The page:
cat <<EOF >pxelinux.cfg/default
DEFAULT menu.c32
ONTIMEOUT localdisk

LABEL localdisk
    MENU LABEL ^Local Hard Drive

LABEL install_32bit
    MENU LABEL ^CentOS 6.0 (32-bit) Install
    KERNEL centos/i386/vmlinuz
    APPEND ks=http://NETINSTALL-HOST/ks/b32.ks initrd=centos/i386/initrd.img ramdisk_size=100000

LABEL install_64bit
    MENU LABEL ^CentOS 6.0 (64-bit) Install
    KERNEL centos/x86_64/vmlinuz
    APPEND ks=http://NETINSTALL-HOST/ks/b64.ks initrd=centos/x86_64/initrd.img ramdisk_size=100000

Replace the NETINSTALL-HOST with the DNS name of your Network Install Server in this configuration file. There are separate menu items for 32-bit and 64-bit systems because there are separate distributions, kernels and initial ram disks.

Note that you can make the process fully automated so that you don't even have to press a key before booting. However, the configuration requires you know things about the blank server that you can only find out by turning the machine on anyway, so I judge this a waste of time to configure.

8. Configuring Your Network Install

The final step in the process before we can actually get to installing our first blank server is to create a Kickstart file. Kickstart files provide the information necessary to install the system - any time you answer a question on the standard install, there is a kickstart equivalent command. Firstly, let's configure an area on our web server for serving the kickstart files to our clients.

mkdir /var/www/html/ks
cd /var/www/html/ks

We have to create a file called "b32.ks" in this directory. Here is mine:

cat <<EOF >b32.ks
url --url http://NETINSTALL-HOST/centos/6.0/i386
lang en_US.UTF-8
keyboard us
timezone --utc America/Denver
network --noipv6 --onboot=yes --bootproto dhcp
authconfig --enableshadow --enablemd5
rootpw --iscrypted CHANGEME
firewall --enabled --port 22:tcp
selinux --permissive
bootloader --location=mbr --driveorder=sda --append="crashkernel=auth rhgb"

# Disk Partitioning
clearpart --all --initlabel --drives=sda
part /boot --fstype=ext4 --size=200
part pv.1 --grow --size=1
volgroup vg1 --pesize=4096 pv.1

logvol / --fstype=ext4 --name=lv001 --vgname=vg1 --size=6000
logvol /var --fstype=ext4 --name=lv002 --vgname=vg1 --grow --size=1
logvol swap --name=lv003 --vgname=vg1 --size=2048
# END of Disk Partitioning

# Make sure we reboot into the new system when we are finished

# Package Selection
%packages --nobase --excludedocs


%post --log=/root/install-post.log
export PATH

) 2>&1 >/root/install-post-sh.log

There are a couple of changes that will be required here. You can get the encrypted version of your root password with the following command:

grep 'root' /etc/shadow | awk -F: '{print $2}'

Insert this into the kickstart file at the appropriate point. Change NETINSTALL-HOST to the DNS name of your Network Install Server.

Optionally, you should consider the following:

In the %post section, you can add any shell script you wish to run. A few examples are provided below.

You can create the 64-bit version from the 32-bit version of the kickstart file. Remember to do this whenever you change the 32-bit file.

sed 's/i386/x86_64/g' b32.ks > b64.ks

8.1. Converting to a Static IP

All my servers run with a static IP. The following will convert the DHCP scope to a static IP with the same IP address.

echo "Converting DHCP scope to static IP address"

DEVICE=`route -n|grep '^'|awk '{print $8}'`
IPADDR=`ifconfig $DEVICE|grep 'inet addr:'|awk '{sub(/addr:/,""); print $2}'`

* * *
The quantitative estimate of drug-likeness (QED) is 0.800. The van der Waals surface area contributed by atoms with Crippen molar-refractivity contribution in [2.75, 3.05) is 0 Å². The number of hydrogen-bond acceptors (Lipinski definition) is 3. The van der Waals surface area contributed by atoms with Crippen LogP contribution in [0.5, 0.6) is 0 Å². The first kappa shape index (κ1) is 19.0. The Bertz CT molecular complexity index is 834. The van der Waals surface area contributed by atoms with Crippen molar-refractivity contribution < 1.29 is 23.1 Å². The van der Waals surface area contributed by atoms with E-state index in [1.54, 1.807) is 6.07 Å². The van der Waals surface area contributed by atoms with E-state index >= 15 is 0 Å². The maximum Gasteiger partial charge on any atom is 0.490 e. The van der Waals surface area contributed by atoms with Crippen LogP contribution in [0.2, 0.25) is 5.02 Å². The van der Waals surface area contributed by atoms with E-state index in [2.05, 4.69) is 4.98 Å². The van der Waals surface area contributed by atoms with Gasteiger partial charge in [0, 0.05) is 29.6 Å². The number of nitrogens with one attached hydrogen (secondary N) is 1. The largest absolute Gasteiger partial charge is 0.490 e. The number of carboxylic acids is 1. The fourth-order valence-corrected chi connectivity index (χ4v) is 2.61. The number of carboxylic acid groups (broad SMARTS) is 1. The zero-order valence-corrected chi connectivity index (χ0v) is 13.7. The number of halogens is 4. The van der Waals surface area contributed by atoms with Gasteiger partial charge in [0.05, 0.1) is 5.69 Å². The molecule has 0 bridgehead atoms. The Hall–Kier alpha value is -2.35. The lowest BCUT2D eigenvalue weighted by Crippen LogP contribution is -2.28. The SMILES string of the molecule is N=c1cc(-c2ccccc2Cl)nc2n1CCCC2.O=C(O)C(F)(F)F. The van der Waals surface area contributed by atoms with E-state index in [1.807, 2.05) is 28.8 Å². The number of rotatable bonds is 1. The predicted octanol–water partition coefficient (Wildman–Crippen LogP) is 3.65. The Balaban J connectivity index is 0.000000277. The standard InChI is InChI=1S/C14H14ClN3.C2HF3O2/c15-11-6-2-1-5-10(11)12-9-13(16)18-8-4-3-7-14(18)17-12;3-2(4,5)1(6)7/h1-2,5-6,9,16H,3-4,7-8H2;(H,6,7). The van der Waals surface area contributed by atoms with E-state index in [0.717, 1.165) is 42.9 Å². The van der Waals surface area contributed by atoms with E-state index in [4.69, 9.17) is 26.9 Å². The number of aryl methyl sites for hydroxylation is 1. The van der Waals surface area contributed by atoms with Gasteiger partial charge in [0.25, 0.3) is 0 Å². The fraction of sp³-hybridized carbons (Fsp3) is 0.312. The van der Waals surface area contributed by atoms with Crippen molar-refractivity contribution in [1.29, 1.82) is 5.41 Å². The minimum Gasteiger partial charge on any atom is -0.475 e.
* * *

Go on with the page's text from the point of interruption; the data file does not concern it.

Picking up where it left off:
NETMASK=`ifconfig $DEVICE|grep 'Mask'|awk '{sub(/Mask:/,""); print $4}'`
NETWORK=`ipcalc $IPADDR -n $NETMASK|awk -F= '{print $2}'`
GATEWAY=`route -n|grep '^'|awk '{print $2}'`
HWADDR=`ifconfig $DEVICE|grep 'HWaddr'|awk '{print $5}'`

cat <<EOF >/etc/sysconfig/network

cat <<EOF >/etc/sysconfig/network-scripts/ifcfg-$DEVICE

8.2. Updating YUM to use Local Repository

We can place the conversion of the CentOS-Base.repo in our script as well.

echo "Updating YUM Repositories"
cd /etc/yum.repos.d
perl -npe '/mirrorlist=.*repo=os/ && s/^/#/' -i /etc/yum.repos.d/CentOS-Base.repo
perl -npe '/mirrorlist=.*repo=updates/ && s/^/#/' -i /etc/yum.repos.d/CentOS-Base.repo
perl -npe '/^#baseurl=.*\/os\// && s/^#//' -i CentOS-Base.repo
perl -npe '/^#baseurl=.*\/updates\// && s/^#//' -i CentOS-Base.repo
perl -npe '/^baseurl/ && s/mirror.centos.org/NETINSTALL-HOST/' -i CentOS-Base.repo
yum -y update

8.3. Installing a new sudoers List

I place a sudoers file in /var/www/html/ks/sudoers that can be installed on my system. This is best done with centralized authentication and centralized NFS-mounted home directories in place.

echo "Updating sudoers"
wget -O /etc/sudoers http://NETINSTALL-HOST/ks/sudoers
chmod 0440 /etc/sudoers
chown root.root /etc/sudoers

8.4. Configuring LDAP authentication

If you are using OpenLDAP as your authentication scheme, then you will want this to be linked during the installation.

echo "Configuring LDAP Authentication"
authconfig --enableldap --enableldapauth --ldapserver=ldap://ldap:389/ --ldapbasedn="dc=mydomain,dc=com" --enablecache --disablefingerprint --kickstart

Remember to add the following packages to the %packages list:

8.5. Configuring AUTOFS via LDAP

Closely related, if you are using OpenLDAP-based maps in LDAP, then you will want to configure that.

echo "Configuring autofs"
perl -npe 's/^automount:.*/automount: ldap/' -i /etc/nsswitch.conf
cat <<EOF >>/etc/sysconfig/autofs

echo "Configuring LDAP autofs Boot-time"
chkconfig nscd on
chkconfig autofs on

Remember to add the following packages to %packages:

9. Preparing the Network Install Server for a Client

The final step before actually booting your client is to configure the DHCP server for providing a static IP address. To do this, use the following:

cat <<EOF >>/etc/dhcp/dhcpd.conf
host newserver {
    hardware ethernet ETHERNET-ADDRESS;
    filename "pxelinux.0";
service dhcpd restart

If you are using VMware ESXi, you can specify the ETHERNET-ADDRESS by editing the NIC specification. Otherwise, place the ethernet address in the appropriate place. An ethernet address is of the form XX:XX:XX:XX:XX:XX (6 groups of two hex digits). Also, ensure the name "newserver" is replaced by the DNS name of your server.

Once this is done, you can boot the server. The console of the blank server will eventually show the PXE Network Boot menu, allowing you to select either the 32-bit and 64-bit install. Once that is done, you should not have to do anything else until the server is ready.

10. Troubleshooting

Specific problems are listed below:

2023-09-11 07:22